Terri Geissinger is a Bodie area Historian, Guide and Chautauquan. A long time resident who lives in Bodie and Smith Valley, she is dedicated to preserving stories of the pioneer families, miners, ranchers and teamsters. Click the photo for information on her tours with the Bodie Foundation.

Credo Quia Absurdum




Explore Historic California!

     Not too many years ago, the family station wagon was the magic carpet to adventure. Today, that family station wagon is likely to be a four wheel drive sport utility vehicle or pick up truck. SUV's and other 4x4's are one of the best selling classes of vehicles. Ironically, industry statistics show that once purchased, few owners will dare to drive their vehicles off the paved highway.

     Click your mouse through the website and enjoy our armchair adventures and the histories behind them.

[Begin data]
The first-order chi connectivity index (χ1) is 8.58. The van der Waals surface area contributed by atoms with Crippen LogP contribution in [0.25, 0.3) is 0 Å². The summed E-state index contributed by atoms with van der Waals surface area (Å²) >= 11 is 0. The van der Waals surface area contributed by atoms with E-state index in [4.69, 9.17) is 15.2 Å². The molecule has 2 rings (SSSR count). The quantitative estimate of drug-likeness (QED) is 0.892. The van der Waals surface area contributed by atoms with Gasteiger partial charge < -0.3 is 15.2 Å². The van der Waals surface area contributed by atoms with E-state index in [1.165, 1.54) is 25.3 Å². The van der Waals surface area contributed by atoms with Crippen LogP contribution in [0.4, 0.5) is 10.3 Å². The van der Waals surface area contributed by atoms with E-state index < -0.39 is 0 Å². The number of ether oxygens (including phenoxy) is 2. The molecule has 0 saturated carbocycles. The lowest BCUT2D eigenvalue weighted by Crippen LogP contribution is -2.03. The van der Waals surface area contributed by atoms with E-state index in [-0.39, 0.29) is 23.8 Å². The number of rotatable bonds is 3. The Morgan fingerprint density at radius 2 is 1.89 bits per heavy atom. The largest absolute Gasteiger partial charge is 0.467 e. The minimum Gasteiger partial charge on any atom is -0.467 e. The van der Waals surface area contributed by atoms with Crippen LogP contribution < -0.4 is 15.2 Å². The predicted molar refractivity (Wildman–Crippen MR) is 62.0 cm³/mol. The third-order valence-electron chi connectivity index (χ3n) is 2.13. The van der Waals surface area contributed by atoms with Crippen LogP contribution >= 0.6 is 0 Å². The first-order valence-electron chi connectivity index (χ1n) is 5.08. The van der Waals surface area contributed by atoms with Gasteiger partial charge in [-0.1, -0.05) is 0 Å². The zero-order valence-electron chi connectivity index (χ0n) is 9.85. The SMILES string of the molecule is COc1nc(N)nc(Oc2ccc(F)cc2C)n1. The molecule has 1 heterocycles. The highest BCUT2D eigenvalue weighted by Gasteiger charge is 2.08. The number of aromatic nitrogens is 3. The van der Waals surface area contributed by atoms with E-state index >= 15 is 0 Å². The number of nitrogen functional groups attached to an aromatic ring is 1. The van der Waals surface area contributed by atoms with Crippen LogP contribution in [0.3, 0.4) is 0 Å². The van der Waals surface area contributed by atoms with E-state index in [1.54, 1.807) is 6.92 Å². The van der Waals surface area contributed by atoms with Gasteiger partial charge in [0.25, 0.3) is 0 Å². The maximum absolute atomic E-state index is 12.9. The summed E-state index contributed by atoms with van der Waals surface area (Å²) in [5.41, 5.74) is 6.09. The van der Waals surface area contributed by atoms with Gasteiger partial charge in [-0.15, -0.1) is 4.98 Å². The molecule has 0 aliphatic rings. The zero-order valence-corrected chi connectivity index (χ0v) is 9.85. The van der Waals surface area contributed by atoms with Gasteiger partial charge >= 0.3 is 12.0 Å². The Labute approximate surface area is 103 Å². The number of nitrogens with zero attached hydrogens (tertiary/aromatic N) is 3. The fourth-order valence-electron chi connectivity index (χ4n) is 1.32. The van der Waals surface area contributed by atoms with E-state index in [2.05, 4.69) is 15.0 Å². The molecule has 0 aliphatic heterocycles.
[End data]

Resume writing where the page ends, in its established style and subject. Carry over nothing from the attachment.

The Elves of the Hard Rock Mines

by Cecile Page Vargo

When the Cornish miners, also known as "Cousin Jacks", came to America to work in the mines, it appears they brought more than their lunch pails of Cornish meat pies, or pasties, with them.  Elfin-like creatures, standing anywhere from two to three feet tall, with great long beards, extended arms, wrinkly crinkly faces, and extra large sized heads came to the mines with them.  Although rarely seen by anyone,  Tommyknockers are known by all of who have ever worked in mines for any length of time. 

Some say these mine fairies are actually the souls of dead miners. There are those who say they are the souls of the Jews who crucified Christ and were sent to work in the tin mines as slaves.  Some claim the "knockers" have never been heard working on the Sabbath and other Jewish days. At Christmas time, the sounds of their caroling whispers through the tunnels.  Regardless of origin, it is agreed by all, that Tommyknockers can be welcome little souls to have around.